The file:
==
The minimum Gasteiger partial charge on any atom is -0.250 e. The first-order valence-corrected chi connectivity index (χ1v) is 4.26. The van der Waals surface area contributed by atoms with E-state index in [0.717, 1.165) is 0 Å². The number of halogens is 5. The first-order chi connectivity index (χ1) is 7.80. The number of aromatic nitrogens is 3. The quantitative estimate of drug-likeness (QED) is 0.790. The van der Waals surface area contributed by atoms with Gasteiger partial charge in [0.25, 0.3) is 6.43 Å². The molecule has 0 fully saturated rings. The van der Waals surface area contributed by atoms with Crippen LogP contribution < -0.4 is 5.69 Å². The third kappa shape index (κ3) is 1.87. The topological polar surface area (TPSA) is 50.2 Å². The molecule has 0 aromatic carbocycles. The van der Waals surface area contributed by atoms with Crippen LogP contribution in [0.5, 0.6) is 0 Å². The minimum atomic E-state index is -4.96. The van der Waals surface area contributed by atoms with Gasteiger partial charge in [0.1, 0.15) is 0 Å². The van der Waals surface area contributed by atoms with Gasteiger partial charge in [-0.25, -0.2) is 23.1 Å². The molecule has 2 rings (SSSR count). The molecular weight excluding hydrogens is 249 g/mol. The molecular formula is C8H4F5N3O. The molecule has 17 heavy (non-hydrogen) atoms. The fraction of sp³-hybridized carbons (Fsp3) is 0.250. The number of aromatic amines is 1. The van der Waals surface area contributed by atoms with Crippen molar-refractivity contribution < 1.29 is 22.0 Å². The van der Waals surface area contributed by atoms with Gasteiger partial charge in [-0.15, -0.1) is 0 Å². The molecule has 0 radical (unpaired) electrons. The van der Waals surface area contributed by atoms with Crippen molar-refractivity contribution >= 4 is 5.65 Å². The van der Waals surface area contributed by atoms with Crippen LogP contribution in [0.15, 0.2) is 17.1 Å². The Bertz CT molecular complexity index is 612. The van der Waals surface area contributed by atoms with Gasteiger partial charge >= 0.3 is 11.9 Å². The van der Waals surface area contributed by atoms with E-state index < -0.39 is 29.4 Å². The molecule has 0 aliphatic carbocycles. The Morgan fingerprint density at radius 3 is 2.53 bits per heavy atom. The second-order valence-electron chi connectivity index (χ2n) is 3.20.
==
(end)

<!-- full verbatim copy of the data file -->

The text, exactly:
The minimum Gasteiger partial charge on any atom is -0.250 e. The first-order valence-corrected chi connectivity index (χ1v) is 4.26. The van der Waals surface area contributed by atoms with E-state index in [0.717, 1.165) is 0 Å². The number of halogens is 5. The first-order chi connectivity index (χ1) is 7.80. The number of aromatic nitrogens is 3. The quantitative estimate of drug-likeness (QED) is 0.790. The van der Waals surface area contributed by atoms with Gasteiger partial charge in [0.25, 0.3) is 6.43 Å². The molecule has 0 fully saturated rings. The van der Waals surface area contributed by atoms with Crippen LogP contribution < -0.4 is 5.69 Å². The third kappa shape index (κ3) is 1.87. The topological polar surface area (TPSA) is 50.2 Å². The molecule has 0 aromatic carbocycles. The van der Waals surface area contributed by atoms with Crippen LogP contribution in [0.5, 0.6) is 0 Å². The minimum atomic E-state index is -4.96. The van der Waals surface area contributed by atoms with Gasteiger partial charge in [0.1, 0.15) is 0 Å². The van der Waals surface area contributed by atoms with Gasteiger partial charge in [-0.25, -0.2) is 23.1 Å². The molecule has 2 rings (SSSR count). The molecular weight excluding hydrogens is 249 g/mol. The molecular formula is C8H4F5N3O. The molecule has 17 heavy (non-hydrogen) atoms. The fraction of sp³-hybridized carbons (Fsp3) is 0.250. The number of aromatic amines is 1. The van der Waals surface area contributed by atoms with Crippen molar-refractivity contribution < 1.29 is 22.0 Å². The van der Waals surface area contributed by atoms with Gasteiger partial charge in [-0.15, -0.1) is 0 Å². The molecule has 0 radical (unpaired) electrons. The van der Waals surface area contributed by atoms with Crippen molar-refractivity contribution >= 4 is 5.65 Å². The van der Waals surface area contributed by atoms with Crippen LogP contribution in [0.15, 0.2) is 17.1 Å². The Bertz CT molecular complexity index is 612. The van der Waals surface area contributed by atoms with Gasteiger partial charge >= 0.3 is 11.9 Å². The van der Waals surface area contributed by atoms with E-state index < -0.39 is 29.4 Å². The molecule has 0 aliphatic carbocycles. The Morgan fingerprint density at radius 3 is 2.53 bits per heavy atom. The second-order valence-electron chi connectivity index (χ2n) is 3.20.